AIM RediBeets ™ Beetroot juice.
Benefits of beetroot juice.
Maintain whole body health
Easy assimilation of a wide spectrum of nutrients
Convenient for consistent use
Residue-free red beets
Minimal fiber present / true juice product
Most advanced processing technology
8.8-oz (250 g) powder
AIM RediBeets™ provides you with an easy way to get beetroot juice, which many nutritionists recommend as one of three core juices.
What does beetroot juice provide us? One cup of raw beets is high in carbohydrates and low in fat. It contains phosphorus, sodium, magnesium, calcium, iron, and potassium, as well as fiber, vitamins A and C, niacin, folic acid, and biotin. Although these are not found in "Recommended Dietary Allowance" (RDA) quantities, we must remember that nutrients derived from natural sources may be "better" than those found in supplements, as they are found in an organic form. When these nutrients are captured in a juicing process, they remain in a form that is much easier to assimilate than synthetic nutrients. The iron in beet juice, in particular, is noted for being much more easily assimilated than man-made forms of iron.
According to John Heinerman Ph.D., in the Encyclopedia of Healing Juices, beets (and beetroot juices) are a blood-building herb that detoxifies blood and renews it with minerals and natural sugars. The encyclopedia goes on to note that there may be substances in beetroots that aid circulation.
Other sources also speak highly of beets and beetroot juices. Dr. H.C.A. Vogel, in The Nature Doctor, states that beet juice contains betaine, which stimulates the function of liver cells and protects the liver and bile ducts. Norman Walker, D.Sc., in Fresh Vegetable and Fruit Juices, claims that beets build red corpuscles and add tone to blood.
Of course, many of these claims are not substantiated in a "traditiona" sense, and one might wonder if there is any "scientific" evidence of the health benefits of beets. There is.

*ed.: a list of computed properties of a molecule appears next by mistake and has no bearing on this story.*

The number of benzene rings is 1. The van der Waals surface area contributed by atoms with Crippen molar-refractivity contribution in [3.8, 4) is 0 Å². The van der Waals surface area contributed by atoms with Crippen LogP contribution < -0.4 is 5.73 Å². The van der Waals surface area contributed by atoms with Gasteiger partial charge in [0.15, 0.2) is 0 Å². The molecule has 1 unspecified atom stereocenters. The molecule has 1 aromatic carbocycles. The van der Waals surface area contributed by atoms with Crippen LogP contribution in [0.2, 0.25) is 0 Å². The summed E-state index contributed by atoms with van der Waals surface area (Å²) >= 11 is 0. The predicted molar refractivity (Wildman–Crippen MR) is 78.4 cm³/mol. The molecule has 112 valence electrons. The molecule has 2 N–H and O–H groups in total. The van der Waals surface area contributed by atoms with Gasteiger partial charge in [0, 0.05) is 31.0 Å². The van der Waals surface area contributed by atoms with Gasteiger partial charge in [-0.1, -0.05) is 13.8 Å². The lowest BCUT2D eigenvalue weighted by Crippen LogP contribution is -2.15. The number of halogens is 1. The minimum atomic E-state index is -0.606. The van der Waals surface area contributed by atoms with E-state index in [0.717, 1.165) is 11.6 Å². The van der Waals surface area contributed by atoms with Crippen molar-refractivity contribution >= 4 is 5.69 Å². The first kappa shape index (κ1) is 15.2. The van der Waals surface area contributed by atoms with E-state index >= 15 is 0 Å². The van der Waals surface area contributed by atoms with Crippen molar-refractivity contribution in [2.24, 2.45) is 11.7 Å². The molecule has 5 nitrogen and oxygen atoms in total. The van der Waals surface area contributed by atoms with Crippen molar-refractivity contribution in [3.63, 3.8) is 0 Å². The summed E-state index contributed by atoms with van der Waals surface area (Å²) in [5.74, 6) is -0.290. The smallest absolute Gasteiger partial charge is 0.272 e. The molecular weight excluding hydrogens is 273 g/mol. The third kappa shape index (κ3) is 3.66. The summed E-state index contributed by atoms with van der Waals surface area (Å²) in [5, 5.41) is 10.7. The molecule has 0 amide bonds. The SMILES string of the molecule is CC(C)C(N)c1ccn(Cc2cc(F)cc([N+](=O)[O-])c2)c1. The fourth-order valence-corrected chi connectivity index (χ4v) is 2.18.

An article in the February 27, 1996, issue of Cancer Letters reports on an animal study that shows that beetroot has a significant tumor-inhibiting effect. The abstract for the study says, "The combined findings suggest that beetroot ingestion can be one of the useful means to prevent cancer."
More intriguing information centers around betaine, a substance found in a number of plants in the chenopodiaceae family. Sugar beets, broccoli, and spinach are particularly high in this substance. It is most often derived from sugar beets. Recent studies point to this substance as a contributor to the prevention of coronary and cerebral artery disease. This is because betaine is proving to be a methyl doner.
A methyl doner ensures that homocysteine, a breakdown product of the amino acid methionine, is converted back to methionine. Mildly elevated levels of homocysteine have been found in patients with coronary artery and cerebrovascular disease. This condition is known as mild hyperhomocysteinemia, and is recognized as a risk factor for premature arteriosclerotic disease (Arteriosclerosis and Thrombosis. Vol. 14(3) March 1994).
AIM RediBeets ™The half pound of beetroots used to make a teaspoon of AIM RediBeets ™ is residue-free, and the beets are processed in a state-of-the-art facility that separates the juice - and its valuable nutrients - from the plant's fiber. In this process, the beets are not subjected to high temperatures that may damage their nutrients.
As part of a regular juicing program, AIM RediBeets ™ beetroot juice offers a convenient way to make juicing a part of your daily diet and meet the National Cancer Institute's recommendation to eat five servings of vegetables a day.